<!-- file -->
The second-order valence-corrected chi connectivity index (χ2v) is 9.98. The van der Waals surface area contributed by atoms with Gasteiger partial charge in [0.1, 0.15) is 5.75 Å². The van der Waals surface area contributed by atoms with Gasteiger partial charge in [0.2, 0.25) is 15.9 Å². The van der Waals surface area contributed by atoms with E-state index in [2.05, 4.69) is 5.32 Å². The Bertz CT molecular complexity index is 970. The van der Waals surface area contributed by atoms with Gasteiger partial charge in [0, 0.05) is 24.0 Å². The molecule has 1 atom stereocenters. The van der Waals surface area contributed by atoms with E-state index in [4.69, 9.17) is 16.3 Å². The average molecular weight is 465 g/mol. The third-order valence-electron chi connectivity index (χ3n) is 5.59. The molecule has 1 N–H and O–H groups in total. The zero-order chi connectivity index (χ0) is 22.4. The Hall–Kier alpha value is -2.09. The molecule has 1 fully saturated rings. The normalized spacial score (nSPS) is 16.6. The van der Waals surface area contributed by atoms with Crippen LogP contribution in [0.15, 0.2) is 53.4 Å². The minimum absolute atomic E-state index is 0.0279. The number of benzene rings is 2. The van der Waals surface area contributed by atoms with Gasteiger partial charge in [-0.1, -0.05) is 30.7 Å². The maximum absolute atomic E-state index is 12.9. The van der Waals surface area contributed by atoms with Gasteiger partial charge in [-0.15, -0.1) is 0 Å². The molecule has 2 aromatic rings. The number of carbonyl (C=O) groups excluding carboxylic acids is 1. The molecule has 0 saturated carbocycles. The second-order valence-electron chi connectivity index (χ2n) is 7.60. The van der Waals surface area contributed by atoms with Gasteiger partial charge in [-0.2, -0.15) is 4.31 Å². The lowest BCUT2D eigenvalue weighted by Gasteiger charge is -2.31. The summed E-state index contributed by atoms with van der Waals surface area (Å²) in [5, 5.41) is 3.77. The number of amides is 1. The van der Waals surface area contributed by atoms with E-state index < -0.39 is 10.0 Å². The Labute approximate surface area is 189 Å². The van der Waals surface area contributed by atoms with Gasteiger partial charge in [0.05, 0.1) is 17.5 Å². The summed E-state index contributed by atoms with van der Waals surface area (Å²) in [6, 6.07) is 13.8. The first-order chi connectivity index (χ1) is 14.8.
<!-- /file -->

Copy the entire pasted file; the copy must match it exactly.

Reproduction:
The second-order valence-corrected chi connectivity index (χ2v) is 9.98. The van der Waals surface area contributed by atoms with Gasteiger partial charge in [0.1, 0.15) is 5.75 Å². The van der Waals surface area contributed by atoms with Gasteiger partial charge in [0.2, 0.25) is 15.9 Å². The van der Waals surface area contributed by atoms with E-state index in [2.05, 4.69) is 5.32 Å². The Bertz CT molecular complexity index is 970. The van der Waals surface area contributed by atoms with Gasteiger partial charge in [0, 0.05) is 24.0 Å². The molecule has 1 atom stereocenters. The van der Waals surface area contributed by atoms with E-state index in [4.69, 9.17) is 16.3 Å². The average molecular weight is 465 g/mol. The third-order valence-electron chi connectivity index (χ3n) is 5.59. The molecule has 1 N–H and O–H groups in total. The zero-order chi connectivity index (χ0) is 22.4. The Hall–Kier alpha value is -2.09. The molecule has 1 fully saturated rings. The normalized spacial score (nSPS) is 16.6. The van der Waals surface area contributed by atoms with Crippen LogP contribution in [0.15, 0.2) is 53.4 Å². The minimum absolute atomic E-state index is 0.0279. The number of benzene rings is 2. The van der Waals surface area contributed by atoms with Gasteiger partial charge in [-0.1, -0.05) is 30.7 Å². The maximum absolute atomic E-state index is 12.9. The van der Waals surface area contributed by atoms with Gasteiger partial charge in [-0.15, -0.1) is 0 Å². The molecule has 2 aromatic rings. The number of carbonyl (C=O) groups excluding carboxylic acids is 1. The molecule has 0 saturated carbocycles. The second-order valence-electron chi connectivity index (χ2n) is 7.60. The van der Waals surface area contributed by atoms with Gasteiger partial charge in [-0.2, -0.15) is 4.31 Å². The lowest BCUT2D eigenvalue weighted by Gasteiger charge is -2.31. The summed E-state index contributed by atoms with van der Waals surface area (Å²) in [5, 5.41) is 3.77. The number of amides is 1. The van der Waals surface area contributed by atoms with E-state index < -0.39 is 10.0 Å². The Labute approximate surface area is 189 Å². The van der Waals surface area contributed by atoms with Gasteiger partial charge in [0.05, 0.1) is 17.5 Å². The summed E-state index contributed by atoms with van der Waals surface area (Å²) in [6, 6.07) is 13.8. The first-order chi connectivity index (χ1) is 14.8.